The famous poet Alfred Lord Tennyson lived during that time Harper’s Weekly called a day of gloom and uncertainty. As Tennyson neared death, someone asked him, “Is there anything that you need?” And his answer was, “Yes, a [fresh] vision of God.”[2] And quite frankly, beloved, that is exactly what we need today.

The opening verses of Ezekiel set the context for this book of prophecy. Ezekiel is a priest living with other exiles of Judah along the Chebar canal south of the city of Babylon. The “thirtieth year,” mentioned here in the opening verse, more than likely refers to Ezekiel’s age. In other words, he has now reached the age when a priest can officially begin his ministry (see Numbers 4:1-3). Priests were highly respected and revered among the people. That was not the case with the true prophets of God. They were categorically despised and disliked and usually ignored. Ezekiel the priest is about to be called by God to a new and very difficult ministry as a prophet.

Maybe you can identify with Ezekiel. You have been called by God to a tough assignment. You are underappreciated and undervalued and probably underpaid. You and Ezekiel are going to have a lot to talk about one day.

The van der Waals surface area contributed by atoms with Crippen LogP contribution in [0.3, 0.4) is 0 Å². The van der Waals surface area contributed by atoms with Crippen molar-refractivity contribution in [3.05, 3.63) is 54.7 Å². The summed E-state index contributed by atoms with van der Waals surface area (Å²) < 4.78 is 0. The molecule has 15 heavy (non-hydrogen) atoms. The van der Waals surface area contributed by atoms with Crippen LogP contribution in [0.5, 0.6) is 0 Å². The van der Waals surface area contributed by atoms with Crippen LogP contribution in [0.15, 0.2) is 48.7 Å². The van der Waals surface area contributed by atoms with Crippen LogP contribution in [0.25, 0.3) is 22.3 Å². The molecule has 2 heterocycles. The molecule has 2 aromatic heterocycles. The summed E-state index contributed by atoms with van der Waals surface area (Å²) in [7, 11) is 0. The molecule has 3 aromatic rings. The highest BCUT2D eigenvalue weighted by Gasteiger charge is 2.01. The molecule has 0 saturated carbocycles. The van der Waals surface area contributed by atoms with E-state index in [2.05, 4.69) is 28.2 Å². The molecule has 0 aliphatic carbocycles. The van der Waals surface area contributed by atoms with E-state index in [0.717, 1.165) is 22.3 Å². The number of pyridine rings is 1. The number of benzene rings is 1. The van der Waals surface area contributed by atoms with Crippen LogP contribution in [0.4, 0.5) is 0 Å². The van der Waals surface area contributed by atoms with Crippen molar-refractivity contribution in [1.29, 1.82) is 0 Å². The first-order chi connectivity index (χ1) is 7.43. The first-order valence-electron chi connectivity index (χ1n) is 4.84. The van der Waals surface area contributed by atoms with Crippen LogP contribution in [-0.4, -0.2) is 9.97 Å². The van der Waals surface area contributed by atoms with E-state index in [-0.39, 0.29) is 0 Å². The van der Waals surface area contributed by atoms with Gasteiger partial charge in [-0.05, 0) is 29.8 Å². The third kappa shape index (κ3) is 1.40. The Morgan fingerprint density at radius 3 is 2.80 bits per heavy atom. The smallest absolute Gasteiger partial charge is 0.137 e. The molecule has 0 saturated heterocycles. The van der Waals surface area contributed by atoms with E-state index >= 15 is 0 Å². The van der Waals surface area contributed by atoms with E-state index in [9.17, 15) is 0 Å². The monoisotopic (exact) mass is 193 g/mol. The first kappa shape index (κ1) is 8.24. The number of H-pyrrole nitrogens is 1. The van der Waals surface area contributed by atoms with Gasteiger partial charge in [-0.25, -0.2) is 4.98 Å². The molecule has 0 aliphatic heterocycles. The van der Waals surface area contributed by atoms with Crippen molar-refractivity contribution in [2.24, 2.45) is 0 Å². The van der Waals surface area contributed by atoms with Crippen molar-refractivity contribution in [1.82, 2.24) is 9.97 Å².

Now here in the fifth year of his exile, Ezekiel receives this fresh vision of God. Verse 3 says, “The word of the Lordcame to Ezekiel the priest . . . and the hand of the Lord was upon him there.”

The vision described for us through the rest of chapter 1 is really strange, to say the least! It begins in verse 4 with a hurricane wind coming from the north, and inside this great wind appear four creatures. Ezekiel writes in verse 5, “And this was their appearance: they had a human likeness, but each had four faces, and each of them had four wings.” Verse 10 tells us the four faces are those of a man, a lion, an ox, and an eagle, and each one faces a different direction.  

Many Bible scholars have weighed in on what these characteristics symbolize, but they do not fully agree. I am not going to settle the argument today, but what we do know is that later on in chapter 10 and verse 15, Ezekiel writes, “The cherubim mounted up. These were the living creatures that I saw by the Chebar canal.”

Cherubim are a special class of holy angels created by God. Cherubim is the plural of cherub.  And a cherub is not exactly a fat little baby flying around shooting people with its little bow and arrow. Cherubim are the mightiest of angels. Satan himself was created the highest ranking among the cherubim. He originally stood closest to the glory of God. In fact, when cherubim appear in Scripture, they seem to be associated with God’s presence and glory. And that is what is being emphasized here.